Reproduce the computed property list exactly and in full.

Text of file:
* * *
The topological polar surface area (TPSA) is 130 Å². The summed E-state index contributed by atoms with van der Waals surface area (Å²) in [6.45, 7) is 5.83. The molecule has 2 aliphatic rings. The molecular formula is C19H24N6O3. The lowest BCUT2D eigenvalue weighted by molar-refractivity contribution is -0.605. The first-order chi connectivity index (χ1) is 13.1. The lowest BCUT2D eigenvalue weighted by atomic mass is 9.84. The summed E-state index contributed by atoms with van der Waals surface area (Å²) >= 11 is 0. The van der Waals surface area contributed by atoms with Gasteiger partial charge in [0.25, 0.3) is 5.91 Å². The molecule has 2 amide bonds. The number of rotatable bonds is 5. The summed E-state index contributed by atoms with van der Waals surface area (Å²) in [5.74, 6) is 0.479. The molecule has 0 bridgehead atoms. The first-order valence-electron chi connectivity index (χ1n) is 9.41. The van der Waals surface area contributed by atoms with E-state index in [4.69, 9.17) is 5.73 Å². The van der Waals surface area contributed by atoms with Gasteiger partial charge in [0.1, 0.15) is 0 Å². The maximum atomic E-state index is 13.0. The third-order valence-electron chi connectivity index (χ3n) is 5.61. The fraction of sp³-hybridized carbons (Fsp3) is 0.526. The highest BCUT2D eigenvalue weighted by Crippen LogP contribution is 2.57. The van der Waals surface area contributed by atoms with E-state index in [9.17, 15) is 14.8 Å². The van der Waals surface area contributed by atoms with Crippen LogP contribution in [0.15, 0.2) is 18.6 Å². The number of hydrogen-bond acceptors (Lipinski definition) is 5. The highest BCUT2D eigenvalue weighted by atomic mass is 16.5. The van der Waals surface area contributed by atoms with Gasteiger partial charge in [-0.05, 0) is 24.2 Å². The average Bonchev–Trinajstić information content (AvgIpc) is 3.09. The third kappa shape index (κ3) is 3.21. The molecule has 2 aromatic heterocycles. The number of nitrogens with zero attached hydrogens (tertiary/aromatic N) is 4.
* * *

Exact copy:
The topological polar surface area (TPSA) is 130 Å². The summed E-state index contributed by atoms with van der Waals surface area (Å²) in [6.45, 7) is 5.83. The molecule has 2 aliphatic rings. The molecular formula is C19H24N6O3. The lowest BCUT2D eigenvalue weighted by molar-refractivity contribution is -0.605. The first-order chi connectivity index (χ1) is 13.1. The lowest BCUT2D eigenvalue weighted by atomic mass is 9.84. The summed E-state index contributed by atoms with van der Waals surface area (Å²) >= 11 is 0. The van der Waals surface area contributed by atoms with Gasteiger partial charge in [0.25, 0.3) is 5.91 Å². The molecule has 2 amide bonds. The number of rotatable bonds is 5. The summed E-state index contributed by atoms with van der Waals surface area (Å²) in [5.74, 6) is 0.479. The molecule has 0 bridgehead atoms. The first-order valence-electron chi connectivity index (χ1n) is 9.41. The van der Waals surface area contributed by atoms with E-state index in [4.69, 9.17) is 5.73 Å². The van der Waals surface area contributed by atoms with Gasteiger partial charge in [0.1, 0.15) is 0 Å². The maximum atomic E-state index is 13.0. The third-order valence-electron chi connectivity index (χ3n) is 5.61. The fraction of sp³-hybridized carbons (Fsp3) is 0.526. The highest BCUT2D eigenvalue weighted by Crippen LogP contribution is 2.57. The van der Waals surface area contributed by atoms with E-state index in [9.17, 15) is 14.8 Å². The van der Waals surface area contributed by atoms with Crippen LogP contribution in [0.15, 0.2) is 18.6 Å². The number of hydrogen-bond acceptors (Lipinski definition) is 5. The highest BCUT2D eigenvalue weighted by atomic mass is 16.5. The van der Waals surface area contributed by atoms with Gasteiger partial charge in [-0.05, 0) is 24.2 Å². The average Bonchev–Trinajstić information content (AvgIpc) is 3.09. The third kappa shape index (κ3) is 3.21. The molecule has 2 aromatic heterocycles. The number of nitrogens with zero attached hydrogens (tertiary/aromatic N) is 4.